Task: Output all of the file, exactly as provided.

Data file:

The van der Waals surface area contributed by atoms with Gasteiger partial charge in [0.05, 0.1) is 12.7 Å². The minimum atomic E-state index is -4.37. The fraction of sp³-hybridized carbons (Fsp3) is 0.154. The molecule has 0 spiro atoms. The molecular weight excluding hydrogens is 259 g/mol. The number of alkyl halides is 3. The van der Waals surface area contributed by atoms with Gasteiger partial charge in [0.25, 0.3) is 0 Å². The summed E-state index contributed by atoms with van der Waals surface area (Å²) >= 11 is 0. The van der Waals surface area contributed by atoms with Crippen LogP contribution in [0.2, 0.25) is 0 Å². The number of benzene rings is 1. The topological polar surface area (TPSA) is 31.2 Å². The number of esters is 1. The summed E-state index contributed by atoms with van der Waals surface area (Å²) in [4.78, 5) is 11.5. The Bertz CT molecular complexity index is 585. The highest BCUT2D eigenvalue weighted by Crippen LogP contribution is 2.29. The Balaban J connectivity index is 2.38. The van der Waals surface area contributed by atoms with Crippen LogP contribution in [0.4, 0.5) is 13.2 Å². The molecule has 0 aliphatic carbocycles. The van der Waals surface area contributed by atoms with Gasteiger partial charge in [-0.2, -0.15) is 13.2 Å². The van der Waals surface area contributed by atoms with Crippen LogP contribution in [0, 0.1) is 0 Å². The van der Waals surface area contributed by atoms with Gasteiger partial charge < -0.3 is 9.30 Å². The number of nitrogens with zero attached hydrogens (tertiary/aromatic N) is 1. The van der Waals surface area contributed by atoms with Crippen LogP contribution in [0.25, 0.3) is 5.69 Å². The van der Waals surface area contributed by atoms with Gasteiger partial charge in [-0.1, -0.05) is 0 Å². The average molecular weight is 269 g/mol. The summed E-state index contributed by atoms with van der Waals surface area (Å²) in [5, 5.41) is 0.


The van der Waals surface area contributed by atoms with Gasteiger partial charge in [0.05, 0.1) is 12.7 Å². The minimum atomic E-state index is -4.37. The fraction of sp³-hybridized carbons (Fsp3) is 0.154. The molecule has 0 spiro atoms. The molecular weight excluding hydrogens is 259 g/mol. The number of alkyl halides is 3. The van der Waals surface area contributed by atoms with Gasteiger partial charge in [0.25, 0.3) is 0 Å². The summed E-state index contributed by atoms with van der Waals surface area (Å²) >= 11 is 0. The van der Waals surface area contributed by atoms with Crippen LogP contribution in [0.2, 0.25) is 0 Å². The number of benzene rings is 1. The topological polar surface area (TPSA) is 31.2 Å². The number of esters is 1. The summed E-state index contributed by atoms with van der Waals surface area (Å²) in [4.78, 5) is 11.5. The Bertz CT molecular complexity index is 585. The highest BCUT2D eigenvalue weighted by Crippen LogP contribution is 2.29. The Balaban J connectivity index is 2.38. The van der Waals surface area contributed by atoms with Crippen LogP contribution in [0.4, 0.5) is 13.2 Å². The molecule has 0 aliphatic carbocycles. The van der Waals surface area contributed by atoms with Gasteiger partial charge in [-0.2, -0.15) is 13.2 Å². The van der Waals surface area contributed by atoms with Crippen LogP contribution in [0, 0.1) is 0 Å². The van der Waals surface area contributed by atoms with Gasteiger partial charge < -0.3 is 9.30 Å². The number of nitrogens with zero attached hydrogens (tertiary/aromatic N) is 1. The van der Waals surface area contributed by atoms with Crippen LogP contribution in [0.25, 0.3) is 5.69 Å². The van der Waals surface area contributed by atoms with Gasteiger partial charge in [-0.1, -0.05) is 0 Å². The average molecular weight is 269 g/mol. The summed E-state index contributed by atoms with van der Waals surface area (Å²) in [5, 5.41) is 0.